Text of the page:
The third section of this book, the analysis of the teachings (dharmapravicaya), "consists of three passages of selected canonical and paracanonical verses accompanied by a prose commentary."[41] Among the key topics discussed here are the latent consciousness (ālayavijñāna), and the three kinds of religious training (śikṣā). Many passages from the Udānavarga are quoted, which, according to Schmithausen, shows that the canon used by the compilers of this text belongs to the Mūlasarvāstivāda sect.[42]

9 - Bhāvanāmayī BhūmiḥEdit

"The Foundation on What is Derived from Meditative Cultivation" discusses meditative cultivation (bhāvanā), in terms of its basis, conditions, the practice of yoga and its results. First, the right circumstances needed to encounter the teachings and practice them are explained, which include being reborn as a suitable sentient being, being born in the right place and so on.[43] Then an explanation of how to listen to the true teaching is given, mainly, one must listen without disdain, distraction or faintheartedness. This leads the practitioner to trust that nirvāṇa is a real and worthy goal and thus they turn their mind towards this as their ultimate aim.[44]

The book then discusses the conditions needed for achieving meditative insight (vipaśyanā) and tranquility (śamatha). The initial necessary circumstance leading to insight is said to be reliance on a spiritual friend (sanmitra) while tranquility is said to require the perfection of discipline (śīlasampatti).[44] The process towards spiritual realization is said to progress through the practice of ethical discipline and associating with a spiritual mentor, these two reinforce each other and lead to the study and internalization of the teachings, which give rise to a sense of renunciation of everything worldly and a yearning for realization. The spiritual seeker then applies all the remedies against the afflictions and achieves complete mental purity.[44]

After the inner and outer causes for spiritual development have been explained, this section then discusses the actual practice of meditative cultivation. This is explained through a list of ten types of remedies or antidotes (pratipakṣa) applied to counter the numerous afflictions and adverse inclinations (vipakṣa) that are also explained here. The ten meditative antidotes are:[45]

  1. contemplating (of the notion) of unattractiveness (aśubhasaṃjnā),
  2. contemplating impermanence (anityasaṃjnā),
  3. contemplating the suffering found in what is impermanent (anitye duḥkhasaṃjñā),
  4. contemplating selflessness with regard to what entails suffering (duḥkhe 'anātmasaṃjñā),
  5. fostering an attitude of indifference to food (āhāre pratikūlasaṃjñā),
  6. fostering an attitude of disinterest in anything worldly (sarvaloke anabhiratisaṃjñā),
  7. meditating on images of light (ālokasaṃjñā),
  8. fostering an attitude of detachment (virāgasaṃjñā),
  9. contemplating cessation (nirodhasaṃjñā),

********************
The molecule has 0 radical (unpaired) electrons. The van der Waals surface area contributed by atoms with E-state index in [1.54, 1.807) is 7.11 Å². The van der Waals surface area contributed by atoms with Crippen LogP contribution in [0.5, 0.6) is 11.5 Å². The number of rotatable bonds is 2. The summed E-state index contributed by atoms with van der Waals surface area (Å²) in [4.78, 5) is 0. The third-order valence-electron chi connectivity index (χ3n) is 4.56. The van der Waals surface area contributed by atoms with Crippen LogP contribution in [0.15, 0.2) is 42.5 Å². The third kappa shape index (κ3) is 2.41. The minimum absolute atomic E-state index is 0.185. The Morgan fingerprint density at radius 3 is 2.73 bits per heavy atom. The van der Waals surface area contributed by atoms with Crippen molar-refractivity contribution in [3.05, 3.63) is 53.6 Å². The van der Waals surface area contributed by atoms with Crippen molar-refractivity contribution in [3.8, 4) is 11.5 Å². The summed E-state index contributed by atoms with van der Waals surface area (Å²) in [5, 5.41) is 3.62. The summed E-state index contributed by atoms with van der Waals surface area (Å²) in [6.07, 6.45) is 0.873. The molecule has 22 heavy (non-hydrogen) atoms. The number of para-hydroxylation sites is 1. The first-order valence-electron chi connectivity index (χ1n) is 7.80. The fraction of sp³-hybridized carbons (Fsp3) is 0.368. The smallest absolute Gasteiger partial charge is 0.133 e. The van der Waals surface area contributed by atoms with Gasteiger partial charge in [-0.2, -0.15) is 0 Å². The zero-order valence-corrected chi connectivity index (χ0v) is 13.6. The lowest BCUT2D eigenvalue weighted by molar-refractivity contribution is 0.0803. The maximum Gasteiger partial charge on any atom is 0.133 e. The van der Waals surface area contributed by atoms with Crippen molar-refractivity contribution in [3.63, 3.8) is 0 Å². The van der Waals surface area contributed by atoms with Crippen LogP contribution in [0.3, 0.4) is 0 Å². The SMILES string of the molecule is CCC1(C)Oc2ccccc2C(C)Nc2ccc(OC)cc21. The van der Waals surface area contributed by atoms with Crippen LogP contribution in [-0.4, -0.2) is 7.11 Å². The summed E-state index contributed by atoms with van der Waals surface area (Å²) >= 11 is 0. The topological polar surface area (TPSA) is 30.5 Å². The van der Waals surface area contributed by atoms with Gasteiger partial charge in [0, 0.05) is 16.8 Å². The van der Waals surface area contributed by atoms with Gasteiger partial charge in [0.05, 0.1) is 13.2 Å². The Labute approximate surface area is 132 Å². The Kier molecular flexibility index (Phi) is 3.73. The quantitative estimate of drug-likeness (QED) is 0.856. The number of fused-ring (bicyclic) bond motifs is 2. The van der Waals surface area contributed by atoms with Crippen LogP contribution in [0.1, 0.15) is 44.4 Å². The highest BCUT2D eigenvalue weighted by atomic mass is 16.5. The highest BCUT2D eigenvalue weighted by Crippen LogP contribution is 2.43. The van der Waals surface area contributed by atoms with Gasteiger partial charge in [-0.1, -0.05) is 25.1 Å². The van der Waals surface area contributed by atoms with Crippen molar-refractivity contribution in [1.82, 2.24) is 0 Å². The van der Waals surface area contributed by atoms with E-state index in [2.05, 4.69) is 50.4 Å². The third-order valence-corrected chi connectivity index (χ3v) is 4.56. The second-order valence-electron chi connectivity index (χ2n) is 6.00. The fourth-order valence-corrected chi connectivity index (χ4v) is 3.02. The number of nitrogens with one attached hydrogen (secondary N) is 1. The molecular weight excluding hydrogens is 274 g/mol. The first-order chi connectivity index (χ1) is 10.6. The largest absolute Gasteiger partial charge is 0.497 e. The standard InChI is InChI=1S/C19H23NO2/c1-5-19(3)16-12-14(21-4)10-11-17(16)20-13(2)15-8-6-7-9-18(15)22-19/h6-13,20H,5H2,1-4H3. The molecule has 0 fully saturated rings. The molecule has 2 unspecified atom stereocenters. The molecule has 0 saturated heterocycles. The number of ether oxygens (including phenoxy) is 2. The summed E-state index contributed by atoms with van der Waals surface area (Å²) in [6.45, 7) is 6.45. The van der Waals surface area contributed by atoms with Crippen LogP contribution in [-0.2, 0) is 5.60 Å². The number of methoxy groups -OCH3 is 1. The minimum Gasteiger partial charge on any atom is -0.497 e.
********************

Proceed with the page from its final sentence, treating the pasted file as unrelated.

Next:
10. contemplating death (maraṇasaṃjñā).

Following this presentation, the book discusses practical advice related to the attainment of meditative immersion (samādhilābha), covering topics such as living with others, finding and learning from a teacher, material affairs, one's environment, sleep and eating patterns, practicing asceticism, etc.[46]

Then, the fulfillment of meditative immersion (samādhiparipūri) is discussed, which refers to the process in which a meditator goes deeper into samadhi and achieves mastery of meditation, experiencing five stages of fruition.[47]

10 - ŚrāvakabhūmiEdit

"The Foundation on the Hearer". This book focuses on practices associated with "hearers" or "disciples" (śrāvaka). Lambert Schmithausen, Noritoshi Aramaki, Florin Deleanu and Alex Wayman all hold that this is the oldest layer of the YBh.[48]

The Śrāvakabhūmi is divided into four sections called yogasthānas (yogic foundations or topics) and is the second largest book of the YBh.

Yogasthāna 1Edit

The first subdivision of the first yogasthāna is called the Gotrabhūmi, and it discusses, in depth, how different practitioners have different spiritual dispositions (gotra), which is explained as a mental potential or capacity, which is like a seed (bīja-dharma) for spiritual achievement, found in the person since beginningless time.[49] This predisposition is at first hidden, but if a person encounters the right causes and conditions, they will reach nirvāṇa. This section also discusses the qualities of persons that are "not predisposed" for awakening, which are persons that lack the qualities needed to attain nirvāṇa.[50] The different types of predisposed persons are also discussed.

The second subdivision is called the Avatārabhūmi and it focuses on how different types of persons enter (avatāra) into the path as well as the characteristics of these different types of persons that have entered the path (avatīrṇāḥ pudgalāḥ).[51]

The third foundation of the first yogasthāna is "The Foundation of Going Forth" (naiṣkramyabhūmi). Going forth is a term which implies the abandonment of the household life and becoming a monastic but can also generally refer to entering the spiritual life.[52] This foundation could technically be seen as covering the rest of the entire Śrāvakabhūmi and covers the entire path of practice. The path is divided into two branches, the mundane (laukikaḥ mārgaḥ) and supramundane (lokottaraḥ mārgaḥ).[52]